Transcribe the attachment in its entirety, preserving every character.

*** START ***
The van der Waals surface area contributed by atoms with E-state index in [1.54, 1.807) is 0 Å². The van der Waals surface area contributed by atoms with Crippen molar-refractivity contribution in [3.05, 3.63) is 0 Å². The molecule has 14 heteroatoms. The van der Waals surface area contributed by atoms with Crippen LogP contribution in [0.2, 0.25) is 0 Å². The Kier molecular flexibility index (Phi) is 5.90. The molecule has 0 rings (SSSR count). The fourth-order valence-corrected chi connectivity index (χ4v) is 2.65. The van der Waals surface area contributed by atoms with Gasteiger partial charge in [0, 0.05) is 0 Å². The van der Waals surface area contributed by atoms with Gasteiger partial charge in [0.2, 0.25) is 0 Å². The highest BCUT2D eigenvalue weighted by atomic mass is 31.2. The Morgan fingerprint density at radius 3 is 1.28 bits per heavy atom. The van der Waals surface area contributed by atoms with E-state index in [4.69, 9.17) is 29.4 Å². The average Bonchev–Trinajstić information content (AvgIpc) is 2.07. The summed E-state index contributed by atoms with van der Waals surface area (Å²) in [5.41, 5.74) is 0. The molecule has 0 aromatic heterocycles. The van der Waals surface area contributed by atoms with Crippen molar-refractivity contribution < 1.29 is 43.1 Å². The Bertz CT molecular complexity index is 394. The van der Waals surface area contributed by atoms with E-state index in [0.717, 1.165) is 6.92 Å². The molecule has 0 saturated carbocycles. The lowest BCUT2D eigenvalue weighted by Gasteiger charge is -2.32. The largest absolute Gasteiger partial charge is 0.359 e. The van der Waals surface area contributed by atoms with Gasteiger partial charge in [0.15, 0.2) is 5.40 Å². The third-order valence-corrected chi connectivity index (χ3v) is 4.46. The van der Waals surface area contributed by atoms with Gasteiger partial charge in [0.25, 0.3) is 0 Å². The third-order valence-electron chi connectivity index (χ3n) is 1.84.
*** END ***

The van der Waals surface area contributed by atoms with E-state index in [1.54, 1.807) is 0 Å². The van der Waals surface area contributed by atoms with Crippen molar-refractivity contribution in [3.05, 3.63) is 0 Å². The molecule has 14 heteroatoms. The van der Waals surface area contributed by atoms with Crippen LogP contribution in [0.2, 0.25) is 0 Å². The Kier molecular flexibility index (Phi) is 5.90. The molecule has 0 rings (SSSR count). The fourth-order valence-corrected chi connectivity index (χ4v) is 2.65. The van der Waals surface area contributed by atoms with Gasteiger partial charge in [0, 0.05) is 0 Å². The van der Waals surface area contributed by atoms with Gasteiger partial charge in [0.2, 0.25) is 0 Å². The highest BCUT2D eigenvalue weighted by atomic mass is 31.2. The Morgan fingerprint density at radius 3 is 1.28 bits per heavy atom. The van der Waals surface area contributed by atoms with E-state index in [4.69, 9.17) is 29.4 Å². The average Bonchev–Trinajstić information content (AvgIpc) is 2.07. The summed E-state index contributed by atoms with van der Waals surface area (Å²) in [5.41, 5.74) is 0. The molecule has 0 aromatic heterocycles. The van der Waals surface area contributed by atoms with Crippen molar-refractivity contribution < 1.29 is 43.1 Å². The Bertz CT molecular complexity index is 394. The van der Waals surface area contributed by atoms with E-state index in [0.717, 1.165) is 6.92 Å². The molecule has 0 saturated carbocycles. The lowest BCUT2D eigenvalue weighted by Gasteiger charge is -2.32. The largest absolute Gasteiger partial charge is 0.359 e. The van der Waals surface area contributed by atoms with Gasteiger partial charge in [0.15, 0.2) is 5.40 Å². The third-order valence-corrected chi connectivity index (χ3v) is 4.46. The van der Waals surface area contributed by atoms with Gasteiger partial charge in [0.25, 0.3) is 0 Å². The third-order valence-electron chi connectivity index (χ3n) is 1.84.